A law aiming to tighten the rules regulating internet content has been approved by the Venezuelan parliament.
The bill bans online messages inciting hatred, or political and religious intolerance, but it also prohibits contents deemed disrespectful to public officials.
Arguing that the law is a threat to freedom of speech, opposition politicians voted against it.
The country’s president Hugo Chavez (photo, from bbcimg.co.uk) says it will help protect citizens against online crimes by shielding them from messages promoting drug use, prostitution and other crimes.
The new law means that providers of online contents and internet portals could be fined if images or messages appearing on their sites “disrespect public authorities, incite or promote hatred or create anxiety in the citizenry or alter public order”.
“We aren’t eliminating the internet here, or censoring it,” he said during his weekly television and radio broadcast on Sunday.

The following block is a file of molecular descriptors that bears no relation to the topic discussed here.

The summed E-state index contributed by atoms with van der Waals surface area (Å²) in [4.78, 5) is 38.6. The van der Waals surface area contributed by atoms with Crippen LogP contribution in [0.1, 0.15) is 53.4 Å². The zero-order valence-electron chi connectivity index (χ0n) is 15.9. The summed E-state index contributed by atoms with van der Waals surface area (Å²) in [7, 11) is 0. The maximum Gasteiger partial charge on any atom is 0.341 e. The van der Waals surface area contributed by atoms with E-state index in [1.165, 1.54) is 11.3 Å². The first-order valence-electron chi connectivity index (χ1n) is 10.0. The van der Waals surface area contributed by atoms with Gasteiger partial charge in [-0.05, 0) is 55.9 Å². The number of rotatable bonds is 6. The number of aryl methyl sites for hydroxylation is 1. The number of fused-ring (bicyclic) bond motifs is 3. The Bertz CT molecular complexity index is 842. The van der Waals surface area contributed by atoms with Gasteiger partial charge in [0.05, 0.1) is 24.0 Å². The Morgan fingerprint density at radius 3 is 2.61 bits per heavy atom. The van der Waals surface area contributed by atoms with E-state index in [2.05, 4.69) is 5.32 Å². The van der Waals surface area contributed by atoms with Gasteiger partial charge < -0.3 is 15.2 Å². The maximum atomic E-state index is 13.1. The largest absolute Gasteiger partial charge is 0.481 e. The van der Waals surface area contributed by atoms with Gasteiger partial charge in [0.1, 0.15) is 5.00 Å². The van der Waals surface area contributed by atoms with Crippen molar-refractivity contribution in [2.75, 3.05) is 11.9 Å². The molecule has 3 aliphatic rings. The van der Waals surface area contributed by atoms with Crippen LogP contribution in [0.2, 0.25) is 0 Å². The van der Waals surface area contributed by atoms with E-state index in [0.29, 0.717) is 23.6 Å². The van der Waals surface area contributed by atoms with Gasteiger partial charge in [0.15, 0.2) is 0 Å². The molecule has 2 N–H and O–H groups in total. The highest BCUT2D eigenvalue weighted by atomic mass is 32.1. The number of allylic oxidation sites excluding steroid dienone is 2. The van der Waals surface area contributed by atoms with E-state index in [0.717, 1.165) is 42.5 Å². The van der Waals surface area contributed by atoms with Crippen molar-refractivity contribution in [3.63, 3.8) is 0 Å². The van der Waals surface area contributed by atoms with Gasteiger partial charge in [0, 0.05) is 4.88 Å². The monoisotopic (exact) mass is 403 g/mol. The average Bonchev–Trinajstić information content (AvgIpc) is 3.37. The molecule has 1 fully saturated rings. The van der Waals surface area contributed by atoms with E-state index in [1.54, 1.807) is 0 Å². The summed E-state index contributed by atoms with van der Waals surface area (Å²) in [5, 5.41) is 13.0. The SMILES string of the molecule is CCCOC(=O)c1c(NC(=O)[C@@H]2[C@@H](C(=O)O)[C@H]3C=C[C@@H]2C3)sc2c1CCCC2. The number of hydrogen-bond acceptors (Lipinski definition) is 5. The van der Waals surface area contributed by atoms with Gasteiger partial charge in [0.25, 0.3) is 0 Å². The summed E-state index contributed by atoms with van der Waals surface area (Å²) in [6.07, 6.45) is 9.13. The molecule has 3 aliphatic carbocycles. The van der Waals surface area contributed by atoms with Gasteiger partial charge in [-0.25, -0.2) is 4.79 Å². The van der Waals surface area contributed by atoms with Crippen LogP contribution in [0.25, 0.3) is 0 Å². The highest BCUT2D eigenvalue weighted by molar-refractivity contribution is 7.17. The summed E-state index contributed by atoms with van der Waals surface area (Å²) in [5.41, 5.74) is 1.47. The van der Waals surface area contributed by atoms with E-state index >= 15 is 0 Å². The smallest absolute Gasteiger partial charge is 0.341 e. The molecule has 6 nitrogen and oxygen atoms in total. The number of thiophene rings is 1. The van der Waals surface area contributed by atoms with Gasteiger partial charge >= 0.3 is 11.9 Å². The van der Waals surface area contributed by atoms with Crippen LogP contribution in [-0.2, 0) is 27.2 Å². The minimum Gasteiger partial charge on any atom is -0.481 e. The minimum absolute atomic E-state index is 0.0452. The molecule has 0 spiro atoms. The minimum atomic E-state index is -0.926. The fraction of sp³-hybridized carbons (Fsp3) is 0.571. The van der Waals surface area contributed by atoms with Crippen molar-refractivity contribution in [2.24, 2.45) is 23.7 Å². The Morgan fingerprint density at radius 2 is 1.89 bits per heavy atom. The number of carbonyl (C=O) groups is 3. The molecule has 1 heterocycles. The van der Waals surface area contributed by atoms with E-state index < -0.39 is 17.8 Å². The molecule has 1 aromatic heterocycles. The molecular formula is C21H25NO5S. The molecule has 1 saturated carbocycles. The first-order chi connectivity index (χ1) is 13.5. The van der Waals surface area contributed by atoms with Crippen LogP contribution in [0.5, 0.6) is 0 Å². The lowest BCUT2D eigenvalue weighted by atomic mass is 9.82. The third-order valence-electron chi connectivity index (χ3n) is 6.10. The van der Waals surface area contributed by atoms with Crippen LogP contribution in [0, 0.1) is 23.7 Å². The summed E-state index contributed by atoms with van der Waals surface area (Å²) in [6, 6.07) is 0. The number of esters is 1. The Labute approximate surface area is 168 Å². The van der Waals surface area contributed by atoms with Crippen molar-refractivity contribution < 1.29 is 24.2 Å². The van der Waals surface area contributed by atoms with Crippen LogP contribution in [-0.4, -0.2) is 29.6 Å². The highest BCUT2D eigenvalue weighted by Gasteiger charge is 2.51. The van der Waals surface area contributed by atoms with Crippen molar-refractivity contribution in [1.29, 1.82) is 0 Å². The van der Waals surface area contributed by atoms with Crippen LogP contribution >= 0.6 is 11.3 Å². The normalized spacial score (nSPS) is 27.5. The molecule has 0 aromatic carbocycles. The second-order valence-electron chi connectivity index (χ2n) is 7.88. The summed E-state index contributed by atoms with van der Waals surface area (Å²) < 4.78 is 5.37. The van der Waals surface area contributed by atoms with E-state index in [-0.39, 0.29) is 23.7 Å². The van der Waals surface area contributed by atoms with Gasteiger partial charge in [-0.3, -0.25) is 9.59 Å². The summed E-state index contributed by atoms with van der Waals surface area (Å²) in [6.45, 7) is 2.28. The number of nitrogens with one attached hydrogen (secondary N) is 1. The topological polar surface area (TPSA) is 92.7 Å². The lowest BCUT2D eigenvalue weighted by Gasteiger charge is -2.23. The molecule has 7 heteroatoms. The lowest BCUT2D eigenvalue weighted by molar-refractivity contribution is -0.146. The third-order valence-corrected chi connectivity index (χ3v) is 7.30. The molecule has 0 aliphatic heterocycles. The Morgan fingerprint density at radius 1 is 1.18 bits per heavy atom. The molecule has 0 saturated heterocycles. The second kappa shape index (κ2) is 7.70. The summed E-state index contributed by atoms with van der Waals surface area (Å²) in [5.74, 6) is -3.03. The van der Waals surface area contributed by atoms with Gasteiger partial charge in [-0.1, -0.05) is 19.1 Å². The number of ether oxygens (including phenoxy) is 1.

“What we’re doing is protecting ourselves against crimes, against cybercrimes,” he added.
The measure was described as another step on the way to censorship by the Venezuelan Chamber of Electronic Commerce, who also criticised the blocking of websites.
Opposition politicians accuse Chavez of passing a raft of restrictive laws before January, when a new parliament with more opposition delegates is to be sworn in.
Just days before this measure was passed, parliament voted to give president Chavez special powers to pass laws by decree for 18 months, in order to deal with the aftermath of devastating floods.